It was the 25th of May, 2020, Eid, arriving after a month of ritual fasting. In the last 15 years, I’ve never missed the opportunity to be in Baruipur on this day. Added to that, my mind was rebelling against this housebound situation in Bongaon. I went to live in Baruipur on the 20th of November, 2004. Ever since then, I’ve never been stuck in Bongaon for three straight months – thanks to COVID-19.

So I decided, I’ll go, any way I can, on a bicycle if I have to. The news was that the bus service from Bongaon to Dakshineswar would resume that morning. All set till Barasat then; from there to Science City, and then it’d be easy as pie to get to Baruipur. I chalked out the whole plan on the night of the 24th of May. It’d be a chance to meet Ismail, other friends, my brothers and sisters (TG), after a long time. I also needed to check out the situation of my house after the Amphan cyclone. Then there’d be the Eid feast, roaming around, so much to do!

Early on the morning of the 25th, after a quick tea and an omelette, I put on my mask, stashed the sanitizer and other things in a bag, and left around 7 am. What a sense of thrilling adventure I was feeling! But when my toto arrived at the bus stand, the sky, almost literally, fell on my head. The District Magistrate had refused permission, buses wouldn’t be plying. But some kind of stubbornness took over my mind – my heart said I shall not turn back, I must keep moving forward. My Bongaon home was 2 km behind me and Baruipur 98 km away. So be it, I’ll get there, somehow, tonight!

As I was thinking this, I noticed an auto-rickshaw returning to Chandpara. That’d be a further 10 km I could progress on my way, so I climbed in. When I got there, there was absolutely nothing to take me further, so I started to walk. Around 3.5 km later, there was another toto, another 3.5 km covered. The further I progressed, the further I travelled, the surer I felt. When I was walking, though, I often felt shaky . . . what’d happen, who knows how I’d do this, but I didn’t stop walking, I never turned back. So, anyway, after progressing 17 km, I reached Gaighata. From there, the back of an empty mini vegetable van, a 107, stuck in between huge empty vegetable baskets, got me a further 30 km to Habra.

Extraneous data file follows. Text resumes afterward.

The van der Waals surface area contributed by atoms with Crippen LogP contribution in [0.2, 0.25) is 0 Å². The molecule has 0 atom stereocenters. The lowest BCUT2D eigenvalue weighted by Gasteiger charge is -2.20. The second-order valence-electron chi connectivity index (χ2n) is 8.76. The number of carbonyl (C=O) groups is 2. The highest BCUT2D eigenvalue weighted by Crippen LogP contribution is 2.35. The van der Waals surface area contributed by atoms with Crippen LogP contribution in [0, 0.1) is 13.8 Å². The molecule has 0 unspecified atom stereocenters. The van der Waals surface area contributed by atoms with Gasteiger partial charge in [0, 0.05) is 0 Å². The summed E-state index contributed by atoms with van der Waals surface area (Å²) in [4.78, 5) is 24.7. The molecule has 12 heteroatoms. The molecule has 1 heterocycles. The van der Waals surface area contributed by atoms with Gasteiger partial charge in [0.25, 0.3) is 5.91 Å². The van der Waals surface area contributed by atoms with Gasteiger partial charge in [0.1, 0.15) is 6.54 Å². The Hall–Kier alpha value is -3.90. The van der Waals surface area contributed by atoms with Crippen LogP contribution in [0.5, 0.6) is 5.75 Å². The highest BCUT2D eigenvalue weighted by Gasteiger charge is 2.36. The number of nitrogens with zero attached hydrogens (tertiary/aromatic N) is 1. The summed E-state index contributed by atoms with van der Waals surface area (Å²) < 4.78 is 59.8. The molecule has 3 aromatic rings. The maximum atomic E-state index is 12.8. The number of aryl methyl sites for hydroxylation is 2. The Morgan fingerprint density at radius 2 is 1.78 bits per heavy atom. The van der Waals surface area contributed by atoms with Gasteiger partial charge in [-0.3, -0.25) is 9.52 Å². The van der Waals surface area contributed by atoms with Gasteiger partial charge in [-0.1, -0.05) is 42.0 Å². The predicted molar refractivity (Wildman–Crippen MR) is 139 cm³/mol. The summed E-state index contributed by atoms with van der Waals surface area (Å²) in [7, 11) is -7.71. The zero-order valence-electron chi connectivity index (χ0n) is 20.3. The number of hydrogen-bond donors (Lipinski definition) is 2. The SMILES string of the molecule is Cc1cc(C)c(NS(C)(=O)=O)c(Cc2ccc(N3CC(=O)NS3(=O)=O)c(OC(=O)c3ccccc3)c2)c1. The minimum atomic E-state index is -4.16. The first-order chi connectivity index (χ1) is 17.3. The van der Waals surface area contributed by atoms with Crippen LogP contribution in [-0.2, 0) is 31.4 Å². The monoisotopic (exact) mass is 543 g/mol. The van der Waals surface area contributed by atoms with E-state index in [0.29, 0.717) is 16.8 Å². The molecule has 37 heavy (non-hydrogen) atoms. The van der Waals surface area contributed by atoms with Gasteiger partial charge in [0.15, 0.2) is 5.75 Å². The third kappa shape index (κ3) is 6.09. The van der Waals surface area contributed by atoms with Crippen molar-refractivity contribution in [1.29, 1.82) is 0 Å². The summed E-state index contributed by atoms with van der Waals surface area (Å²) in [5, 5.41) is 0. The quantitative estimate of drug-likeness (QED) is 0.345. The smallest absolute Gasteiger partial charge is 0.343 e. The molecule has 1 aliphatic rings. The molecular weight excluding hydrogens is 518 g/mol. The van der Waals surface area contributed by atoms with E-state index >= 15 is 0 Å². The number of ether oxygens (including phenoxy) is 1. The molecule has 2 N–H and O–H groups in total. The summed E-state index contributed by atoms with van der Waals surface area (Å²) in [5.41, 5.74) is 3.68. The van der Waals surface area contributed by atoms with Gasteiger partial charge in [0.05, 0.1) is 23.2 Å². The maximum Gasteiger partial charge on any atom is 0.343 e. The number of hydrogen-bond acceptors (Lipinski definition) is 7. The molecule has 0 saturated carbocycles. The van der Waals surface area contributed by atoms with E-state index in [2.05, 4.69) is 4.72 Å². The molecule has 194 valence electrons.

After another 2 km of walking, I stopped for some water and a cup of tea. At this time, I was completely confident that I’d definitely get there; the only calculation was about when I’d get there. But, after a long wait at the Habra No. 2 rail gate, without any sign of further conveyance, it was getting harder to convince myself. I kept telling myself, a few minutes, that’s all, something would come by. And it did! I found an auto-rickshaw to take me a further 8 km, all the way to Guma. Guma provided me with a returning Ola cab that took me the 50 km to Barasat. The rest, I knew, was easy. Simply take a Calcutta State Transport Corporation (CSTC) bus to Patuli. And from there to Baruipur was but a hop, skip and jump, so easy and familiar.

The day was cloudy; there was a nice breeze, so it wasn’t too hot. And the mind was pretty happy in anticipation of winning the battle soon. I reached Patuli. As I stood waiting for a Howrah-Baruipur CSTC bus, a medicine van, a 407 stopped in front of me. They were going towards Baruipur too, so I got in. Mallikpur already? Well, I was almost there, could’ve just hopped home from there.

I got an auto-rickshaw and reached Ismail’s home by 2 pm! After a good meal of biryani and sewai, we went out for a stroll. I met everyone, finished a couple of chores I had, cleaned my house, did some repairs, and stayed on for a few days. Then I returned to Bongaon. By then all kinds of buses were running.

Ismail laughed that first day, when I got to his place finally. He joked, “So much trouble and such pains just to get here for a little biryani and mutton?” But we both knew, very well, the real reason for making the difficult but great journey . . .

This article was originally written in Bengali using the Roman script and submitted over WhatsApp. It has been translated into English by Jia Mata. Read Bengali version here, courtesy Prosenjit Pal – Editor.

Illustration credit: Ranjay Sarkar (artwork created with pen ink on art paper and Adobe Photoshop software). The route map is not to scale and makes no claim to accuracy – Editor.